It can be possible to combine both objections, but this is only possible to do so when an ED gives a certain interpretation of unclear features, and on the basis of the interpretation decides upon a lack of IS. This can save time in examination, but does not change the fundamental contradiction between lack of clarity and lack of IS (or lack of N).

This however only possible on the basis of documents communicated officially to an applicant.

The refusal to reimburse the appeal fee

The ED might have committed two SPVs, but the board was not coherent when it dealt with the reimbursement of the appeal fee.

In Point 3.4.2 of the reasons, the board acknowledged that the objection of lack of clarity came as a surprise to the applicant and that it was not properly substantiated.

In Point 6 of the reasons, the board alleged that the ED’s objection that claim 1 of the MR considered in the contested decision was unclear and was not tainted by a SPV. If an objection comes as a surprise and is not properly substantiated, it necessarily means that the division of first instance committed a SPV.

Therefore, those two parts of the decision are in clear contradiction.

In T 2377/09, the board based the refusal of the reimbursement of the appeal fee as there were additional, alternative grounds which did not give raise to an SPV and against which the appellant should in any event have appealed in order to obtain a reversal of the decision.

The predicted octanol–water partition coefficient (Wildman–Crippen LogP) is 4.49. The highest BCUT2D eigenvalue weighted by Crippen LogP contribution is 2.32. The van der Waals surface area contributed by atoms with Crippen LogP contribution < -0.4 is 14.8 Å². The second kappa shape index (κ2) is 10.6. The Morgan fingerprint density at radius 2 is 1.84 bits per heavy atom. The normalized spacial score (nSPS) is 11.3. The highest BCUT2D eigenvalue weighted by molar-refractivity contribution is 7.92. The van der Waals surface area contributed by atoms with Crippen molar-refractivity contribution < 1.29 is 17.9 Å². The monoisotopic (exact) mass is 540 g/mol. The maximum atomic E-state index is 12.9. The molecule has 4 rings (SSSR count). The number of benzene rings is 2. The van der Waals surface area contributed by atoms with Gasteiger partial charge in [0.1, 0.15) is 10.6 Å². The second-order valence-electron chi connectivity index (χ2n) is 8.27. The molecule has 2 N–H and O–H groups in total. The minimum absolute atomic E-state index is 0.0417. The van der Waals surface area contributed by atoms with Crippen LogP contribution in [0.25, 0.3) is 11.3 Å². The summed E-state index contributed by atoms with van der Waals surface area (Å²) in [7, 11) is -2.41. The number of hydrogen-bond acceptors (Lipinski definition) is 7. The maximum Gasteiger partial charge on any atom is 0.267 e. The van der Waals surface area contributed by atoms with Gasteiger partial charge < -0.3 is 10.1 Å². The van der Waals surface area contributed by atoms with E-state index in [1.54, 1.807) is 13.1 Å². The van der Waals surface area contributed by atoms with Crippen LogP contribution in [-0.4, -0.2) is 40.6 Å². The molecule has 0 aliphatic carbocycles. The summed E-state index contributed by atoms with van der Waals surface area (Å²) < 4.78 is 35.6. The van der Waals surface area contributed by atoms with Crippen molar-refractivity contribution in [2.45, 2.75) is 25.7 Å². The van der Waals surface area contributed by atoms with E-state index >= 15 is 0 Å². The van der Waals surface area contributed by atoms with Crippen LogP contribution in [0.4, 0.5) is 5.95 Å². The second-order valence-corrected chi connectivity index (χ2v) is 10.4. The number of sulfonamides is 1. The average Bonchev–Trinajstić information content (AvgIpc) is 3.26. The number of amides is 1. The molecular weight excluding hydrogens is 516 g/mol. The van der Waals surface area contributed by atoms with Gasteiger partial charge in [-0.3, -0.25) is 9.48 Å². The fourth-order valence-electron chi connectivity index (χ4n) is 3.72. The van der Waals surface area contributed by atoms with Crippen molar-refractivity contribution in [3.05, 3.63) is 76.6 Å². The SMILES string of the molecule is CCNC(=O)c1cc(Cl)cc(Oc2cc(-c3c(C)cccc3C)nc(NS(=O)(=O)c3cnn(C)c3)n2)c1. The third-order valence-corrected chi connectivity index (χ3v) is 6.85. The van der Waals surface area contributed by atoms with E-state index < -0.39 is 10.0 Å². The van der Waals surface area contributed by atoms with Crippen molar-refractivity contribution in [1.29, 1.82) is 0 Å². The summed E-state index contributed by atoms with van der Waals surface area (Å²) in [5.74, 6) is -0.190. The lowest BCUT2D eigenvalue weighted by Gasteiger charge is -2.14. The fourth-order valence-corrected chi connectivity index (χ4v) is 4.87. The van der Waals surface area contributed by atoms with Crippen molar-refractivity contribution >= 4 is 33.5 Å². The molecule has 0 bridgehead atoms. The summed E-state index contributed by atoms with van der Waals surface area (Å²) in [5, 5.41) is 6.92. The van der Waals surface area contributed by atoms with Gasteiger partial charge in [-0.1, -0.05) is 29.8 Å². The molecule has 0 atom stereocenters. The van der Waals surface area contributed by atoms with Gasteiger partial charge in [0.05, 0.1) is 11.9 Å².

It is difficult to see that in the present case, in how far there were further reasons which would have led the applicant to inevitably have to file an appeal.


Art 111 / R103(1a)

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2 replies on “T 762/20 – Two Substantial Procedural Violations and no reimbursement of the appeal fee?”

Bring aboutsays:

The way I understand the board’s position (not saying that I agree):

The board sees 2 objections under Art. 84 in the refusal: (1) The claims are not clear (2) The claims are not supported.
For (1), the objection is more or less the same in the telephone minutes and in the ED’s decision to refuse. The right to be heard has been respected. The board disagrees with this objection, but there was no SPV.
For (2) the right to be heard was not respected, first SPV.

(1) having been substantiated without SPV, the applicant would have had to file an appeal to overcome it, similar to T2377/09.

Avatar photoDaniel X. Thomassays:

Dear Bring about,

I agree with your comment.

Whilst it can be understood that board was not convinced by the ED’s objection of lack of clarity, I still consider that the board could have been more generous.

In presence of two SPV, coming up with the necessity of in any case filing an appeal is somehow misplaced.

As the objection of lack of clarity was actually mixed with the objection of lack of IS which was clearly tainted by a manifest procedural violation, the distinction made by the board is extremely formalistic and can be queried.

It is fully understandable when the boards refuse simultaneous interpretation just for the convenience of a party and people linked with it. In the present case, the board showed a very narrow vision of the situation.

To do justice is not simply to state the law, but also to assert fairness.

Is the EPO so poor that the board has to take care of the finances of the EPO by not reimbursing the appeal fee in case of two SPV by adopting a very formalistic approach?